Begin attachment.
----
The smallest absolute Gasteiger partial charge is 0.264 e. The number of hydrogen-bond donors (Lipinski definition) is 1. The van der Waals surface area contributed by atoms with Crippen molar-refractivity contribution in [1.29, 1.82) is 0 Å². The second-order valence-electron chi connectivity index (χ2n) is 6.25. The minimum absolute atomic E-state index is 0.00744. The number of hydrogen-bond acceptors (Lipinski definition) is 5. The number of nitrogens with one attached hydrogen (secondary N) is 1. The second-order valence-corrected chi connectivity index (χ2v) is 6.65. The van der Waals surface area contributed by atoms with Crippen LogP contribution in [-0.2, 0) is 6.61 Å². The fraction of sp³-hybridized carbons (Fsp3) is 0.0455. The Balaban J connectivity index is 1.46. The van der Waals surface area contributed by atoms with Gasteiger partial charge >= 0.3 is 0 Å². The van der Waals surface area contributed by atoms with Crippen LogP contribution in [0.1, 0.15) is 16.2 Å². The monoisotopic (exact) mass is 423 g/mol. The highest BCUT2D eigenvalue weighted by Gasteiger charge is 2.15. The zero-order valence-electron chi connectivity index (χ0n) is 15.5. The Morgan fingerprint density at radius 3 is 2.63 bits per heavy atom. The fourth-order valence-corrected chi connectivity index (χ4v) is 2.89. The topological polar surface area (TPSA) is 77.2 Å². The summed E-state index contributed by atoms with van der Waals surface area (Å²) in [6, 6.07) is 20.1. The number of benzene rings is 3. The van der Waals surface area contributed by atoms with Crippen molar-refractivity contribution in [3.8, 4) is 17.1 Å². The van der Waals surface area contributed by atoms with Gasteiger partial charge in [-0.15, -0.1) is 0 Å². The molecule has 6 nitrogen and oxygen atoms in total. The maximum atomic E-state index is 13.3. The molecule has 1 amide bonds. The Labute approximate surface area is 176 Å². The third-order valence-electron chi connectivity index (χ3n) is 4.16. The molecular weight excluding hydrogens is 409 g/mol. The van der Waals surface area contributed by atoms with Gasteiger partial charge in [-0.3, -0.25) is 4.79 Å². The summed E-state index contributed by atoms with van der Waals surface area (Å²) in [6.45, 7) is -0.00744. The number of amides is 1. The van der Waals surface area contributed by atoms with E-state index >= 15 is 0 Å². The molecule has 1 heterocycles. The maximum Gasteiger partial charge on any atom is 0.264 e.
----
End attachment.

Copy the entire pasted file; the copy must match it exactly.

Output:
The smallest absolute Gasteiger partial charge is 0.264 e. The number of hydrogen-bond donors (Lipinski definition) is 1. The van der Waals surface area contributed by atoms with Crippen molar-refractivity contribution in [1.29, 1.82) is 0 Å². The second-order valence-electron chi connectivity index (χ2n) is 6.25. The minimum absolute atomic E-state index is 0.00744. The number of hydrogen-bond acceptors (Lipinski definition) is 5. The number of nitrogens with one attached hydrogen (secondary N) is 1. The second-order valence-corrected chi connectivity index (χ2v) is 6.65. The van der Waals surface area contributed by atoms with Crippen LogP contribution in [-0.2, 0) is 6.61 Å². The fraction of sp³-hybridized carbons (Fsp3) is 0.0455. The Balaban J connectivity index is 1.46. The van der Waals surface area contributed by atoms with Gasteiger partial charge >= 0.3 is 0 Å². The van der Waals surface area contributed by atoms with Crippen LogP contribution in [0.1, 0.15) is 16.2 Å². The monoisotopic (exact) mass is 423 g/mol. The highest BCUT2D eigenvalue weighted by Gasteiger charge is 2.15. The zero-order valence-electron chi connectivity index (χ0n) is 15.5. The Morgan fingerprint density at radius 3 is 2.63 bits per heavy atom. The fourth-order valence-corrected chi connectivity index (χ4v) is 2.89. The topological polar surface area (TPSA) is 77.2 Å². The summed E-state index contributed by atoms with van der Waals surface area (Å²) in [6, 6.07) is 20.1. The number of benzene rings is 3. The van der Waals surface area contributed by atoms with Crippen molar-refractivity contribution in [3.8, 4) is 17.1 Å². The van der Waals surface area contributed by atoms with Gasteiger partial charge in [-0.15, -0.1) is 0 Å². The molecule has 6 nitrogen and oxygen atoms in total. The maximum atomic E-state index is 13.3. The molecule has 1 amide bonds. The Labute approximate surface area is 176 Å². The third-order valence-electron chi connectivity index (χ3n) is 4.16. The molecular weight excluding hydrogens is 409 g/mol. The van der Waals surface area contributed by atoms with Gasteiger partial charge in [-0.3, -0.25) is 4.79 Å². The summed E-state index contributed by atoms with van der Waals surface area (Å²) in [6.45, 7) is -0.00744. The number of amides is 1. The van der Waals surface area contributed by atoms with E-state index >= 15 is 0 Å². The molecule has 1 heterocycles. The maximum Gasteiger partial charge on any atom is 0.264 e.